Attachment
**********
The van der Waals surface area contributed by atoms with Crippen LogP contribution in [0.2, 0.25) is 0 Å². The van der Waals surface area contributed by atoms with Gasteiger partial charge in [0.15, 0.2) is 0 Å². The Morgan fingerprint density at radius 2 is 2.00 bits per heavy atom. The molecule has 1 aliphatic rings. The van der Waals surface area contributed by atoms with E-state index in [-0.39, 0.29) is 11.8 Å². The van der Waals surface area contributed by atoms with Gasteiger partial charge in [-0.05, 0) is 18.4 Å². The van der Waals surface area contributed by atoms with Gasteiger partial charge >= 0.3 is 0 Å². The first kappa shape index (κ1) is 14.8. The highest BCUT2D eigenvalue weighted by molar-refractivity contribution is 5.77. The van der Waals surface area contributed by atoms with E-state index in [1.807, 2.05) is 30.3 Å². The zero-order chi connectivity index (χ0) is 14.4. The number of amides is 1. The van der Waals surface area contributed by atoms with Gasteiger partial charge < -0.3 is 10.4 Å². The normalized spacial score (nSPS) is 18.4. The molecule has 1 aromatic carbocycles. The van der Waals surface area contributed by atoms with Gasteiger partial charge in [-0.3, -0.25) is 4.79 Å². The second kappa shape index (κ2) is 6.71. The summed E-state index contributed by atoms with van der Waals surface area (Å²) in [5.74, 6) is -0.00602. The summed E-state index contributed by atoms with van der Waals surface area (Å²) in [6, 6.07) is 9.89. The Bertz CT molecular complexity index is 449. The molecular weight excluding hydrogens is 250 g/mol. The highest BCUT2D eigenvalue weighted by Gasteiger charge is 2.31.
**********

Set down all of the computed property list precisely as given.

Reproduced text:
The van der Waals surface area contributed by atoms with Crippen LogP contribution in [0.2, 0.25) is 0 Å². The van der Waals surface area contributed by atoms with Gasteiger partial charge in [0.15, 0.2) is 0 Å². The Morgan fingerprint density at radius 2 is 2.00 bits per heavy atom. The molecule has 1 aliphatic rings. The van der Waals surface area contributed by atoms with E-state index in [-0.39, 0.29) is 11.8 Å². The van der Waals surface area contributed by atoms with Gasteiger partial charge in [-0.05, 0) is 18.4 Å². The van der Waals surface area contributed by atoms with Gasteiger partial charge >= 0.3 is 0 Å². The first kappa shape index (κ1) is 14.8. The highest BCUT2D eigenvalue weighted by molar-refractivity contribution is 5.77. The van der Waals surface area contributed by atoms with E-state index in [1.807, 2.05) is 30.3 Å². The zero-order chi connectivity index (χ0) is 14.4. The number of amides is 1. The van der Waals surface area contributed by atoms with Gasteiger partial charge < -0.3 is 10.4 Å². The normalized spacial score (nSPS) is 18.4. The molecule has 1 aromatic carbocycles. The van der Waals surface area contributed by atoms with Gasteiger partial charge in [-0.3, -0.25) is 4.79 Å². The second kappa shape index (κ2) is 6.71. The summed E-state index contributed by atoms with van der Waals surface area (Å²) in [5.74, 6) is -0.00602. The summed E-state index contributed by atoms with van der Waals surface area (Å²) in [6, 6.07) is 9.89. The Bertz CT molecular complexity index is 449. The molecular weight excluding hydrogens is 250 g/mol. The highest BCUT2D eigenvalue weighted by Gasteiger charge is 2.31.